Bellinger, Puig power Game 7 win to send Dodgers to the World Series

Yasiel Puig
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The Dodgers are headed back to the World Series following a 5-1 win over the Brewers during Game 7 of the NLCS. Cody Bellinger delivered the go-ahead shot after taking Jhoulys Chacín deep in the second inning, and Yasiel Puig‘s three-run blast in the sixth helped bolster the Dodgers’ lead as they wrapped up their second consecutive NL pennant.

The Brewers looked dominant from the get-go. Jhoulys Chacín set down a scoreless first inning while Christian Yelich proved he was capable of harnessing the power that nearly won him the Triple Crown during the regular season. He smashed an 0-1 pitch from rookie right-hander Walker Buehler in the bottom of the first, sending it out to center field to mark his first home run since Game 1 of the NLDS.

It wasn’t long before the cracks began to show, however. Cody Bellinger returned with a two-run shot in the second inning, and another double from Puig signaled the end of Chacín’s outing. He used just six pitches to get through all three outs in the second, then handed the ball to southpaw Josh Hader to start the third. The lefty didn’t disappoint. After sitting out of Game 6, he pitched a flawless three innings to keep the Brewers on the Dodgers’ tail, issuing just one hit, one walk, and four strikeouts until he made his exit in the sixth.

Had the Brewers been able to rely on Hader for a longer outing, they might have chosen to do so. Instead, Xavier Cedeño and Jeremy Jeffress combined for a disastrous outing in the sixth, first with back-to-back singles from Max Muncy and Justin Turner, then with a three-RBI homer from Puig that allowed Los Angeles to pull ahead with a four-run lead.

The Dodgers did their fair share of shutting down the Brewers at the plate, too. In the bottom of the fifth, Milwaukee verged on a tie after Lorenzo Cain drove a two-out, line drive double into left field. Julio Urias replaced Walker as Yelich came back up to the plate, but any thought of a go-ahead homer was quickly shut down as Chris Taylor sprinted to make a jaw-dropping, over-the-shoulder catch at the warning track.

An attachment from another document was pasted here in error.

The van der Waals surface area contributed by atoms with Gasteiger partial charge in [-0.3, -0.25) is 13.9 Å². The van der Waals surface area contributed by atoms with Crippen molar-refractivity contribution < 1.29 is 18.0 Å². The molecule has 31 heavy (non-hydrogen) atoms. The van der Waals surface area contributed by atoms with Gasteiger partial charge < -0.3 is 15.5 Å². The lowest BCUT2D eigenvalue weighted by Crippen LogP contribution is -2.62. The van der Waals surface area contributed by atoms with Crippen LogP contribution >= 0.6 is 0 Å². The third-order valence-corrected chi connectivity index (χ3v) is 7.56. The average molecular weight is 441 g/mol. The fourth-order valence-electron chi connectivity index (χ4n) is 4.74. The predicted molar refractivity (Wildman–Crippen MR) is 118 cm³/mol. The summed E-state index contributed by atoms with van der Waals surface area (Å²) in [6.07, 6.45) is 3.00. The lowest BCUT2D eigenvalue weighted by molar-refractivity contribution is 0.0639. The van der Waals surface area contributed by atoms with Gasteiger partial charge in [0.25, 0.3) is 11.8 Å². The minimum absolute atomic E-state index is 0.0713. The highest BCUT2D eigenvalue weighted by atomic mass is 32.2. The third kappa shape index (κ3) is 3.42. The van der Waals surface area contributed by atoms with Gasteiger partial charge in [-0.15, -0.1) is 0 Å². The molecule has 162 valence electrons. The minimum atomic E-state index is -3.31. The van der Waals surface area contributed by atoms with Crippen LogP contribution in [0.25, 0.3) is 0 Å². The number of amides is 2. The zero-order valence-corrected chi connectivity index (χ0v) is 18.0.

The bats settled down from the sixth inning on — neither the Dodgers nor the Brewers found an opening against Milwaukee’s Corey Knebel and Brandon Woodruff and L.A.’s Kenley Jansen and Clayton Kershaw, respectively. Woodruff struck out the side in the eighth, while Jansen refused to allow a single batter to reach base in 1 1/3 innings of work. Things appeared to shift back in the Dodgers’ favor in the ninth, as Puig and Taylor collected a single and double and Woodruff loaded the bases after intentionally walking Matt Kemp to get to Enrique Hernández. That feeling was short-lived, though, as Woodruff decimated Hernández and Muncy in back-to-back strikeouts to cap the inning.

With a World Series berth on the line, not to mention the club’s 23rd NL pennant, the Dodgers weren’t taking any chances when the bottom of the ninth rolled around. Up 5-1 with three outs remaining, Clayton Kershaw stepped on the mound for the first time since his Game 5 win. He looked just as dominant in relief, retiring Shaw on a groundout, inducing a six-pitch strikeout from Jesús Aguilar, and effectively dashing the Brewers’ World Series hopes as Mike Moustakas struck out swinging for the third and final out of the game.

Game 1 of the World Series is set for Tuesday, October 23 at 8:09 PM EDT, when left-hander Chris Sale will take the mound for the Red Sox at Fenway Park. The Dodgers’ starter has yet to be formally announced. The Red Sox are currently looking for their ninth championship title, while the Dodgers are on the cusp of their seventh.